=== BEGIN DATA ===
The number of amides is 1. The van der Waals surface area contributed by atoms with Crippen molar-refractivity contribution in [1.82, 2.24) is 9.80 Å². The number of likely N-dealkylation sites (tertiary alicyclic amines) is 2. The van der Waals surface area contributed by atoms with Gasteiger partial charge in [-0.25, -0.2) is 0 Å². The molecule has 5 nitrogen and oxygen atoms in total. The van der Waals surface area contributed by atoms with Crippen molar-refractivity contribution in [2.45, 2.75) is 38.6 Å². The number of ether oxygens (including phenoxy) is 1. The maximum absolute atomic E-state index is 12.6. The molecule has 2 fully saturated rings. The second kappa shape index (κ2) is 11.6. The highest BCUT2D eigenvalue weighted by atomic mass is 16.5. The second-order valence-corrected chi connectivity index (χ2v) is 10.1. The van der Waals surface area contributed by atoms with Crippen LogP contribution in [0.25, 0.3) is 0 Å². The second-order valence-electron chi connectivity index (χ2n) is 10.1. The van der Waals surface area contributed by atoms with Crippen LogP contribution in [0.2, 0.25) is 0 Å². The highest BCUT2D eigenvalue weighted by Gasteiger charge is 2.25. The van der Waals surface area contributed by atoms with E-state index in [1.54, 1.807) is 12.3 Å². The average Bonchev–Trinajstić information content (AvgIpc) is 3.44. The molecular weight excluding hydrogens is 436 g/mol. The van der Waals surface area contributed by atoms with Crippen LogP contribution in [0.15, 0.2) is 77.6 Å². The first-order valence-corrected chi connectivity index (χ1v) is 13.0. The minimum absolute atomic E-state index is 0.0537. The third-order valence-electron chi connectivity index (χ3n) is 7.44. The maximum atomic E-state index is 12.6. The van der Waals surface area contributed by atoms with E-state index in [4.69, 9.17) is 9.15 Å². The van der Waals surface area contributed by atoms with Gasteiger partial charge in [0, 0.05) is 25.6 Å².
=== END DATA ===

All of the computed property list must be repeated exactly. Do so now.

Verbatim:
The number of amides is 1. The van der Waals surface area contributed by atoms with Crippen molar-refractivity contribution in [1.82, 2.24) is 9.80 Å². The number of likely N-dealkylation sites (tertiary alicyclic amines) is 2. The van der Waals surface area contributed by atoms with Gasteiger partial charge in [-0.25, -0.2) is 0 Å². The molecule has 5 nitrogen and oxygen atoms in total. The van der Waals surface area contributed by atoms with Crippen molar-refractivity contribution in [2.45, 2.75) is 38.6 Å². The number of ether oxygens (including phenoxy) is 1. The maximum absolute atomic E-state index is 12.6. The molecule has 2 fully saturated rings. The second kappa shape index (κ2) is 11.6. The highest BCUT2D eigenvalue weighted by atomic mass is 16.5. The second-order valence-corrected chi connectivity index (χ2v) is 10.1. The van der Waals surface area contributed by atoms with Crippen LogP contribution in [0.25, 0.3) is 0 Å². The second-order valence-electron chi connectivity index (χ2n) is 10.1. The van der Waals surface area contributed by atoms with Crippen LogP contribution in [0.2, 0.25) is 0 Å². The highest BCUT2D eigenvalue weighted by Gasteiger charge is 2.25. The van der Waals surface area contributed by atoms with E-state index in [1.54, 1.807) is 12.3 Å². The average Bonchev–Trinajstić information content (AvgIpc) is 3.44. The molecular weight excluding hydrogens is 436 g/mol. The van der Waals surface area contributed by atoms with Crippen LogP contribution in [0.15, 0.2) is 77.6 Å². The first-order valence-corrected chi connectivity index (χ1v) is 13.0. The minimum absolute atomic E-state index is 0.0537. The third-order valence-electron chi connectivity index (χ3n) is 7.44. The maximum atomic E-state index is 12.6. The van der Waals surface area contributed by atoms with E-state index in [4.69, 9.17) is 9.15 Å². The van der Waals surface area contributed by atoms with Gasteiger partial charge in [0, 0.05) is 25.6 Å².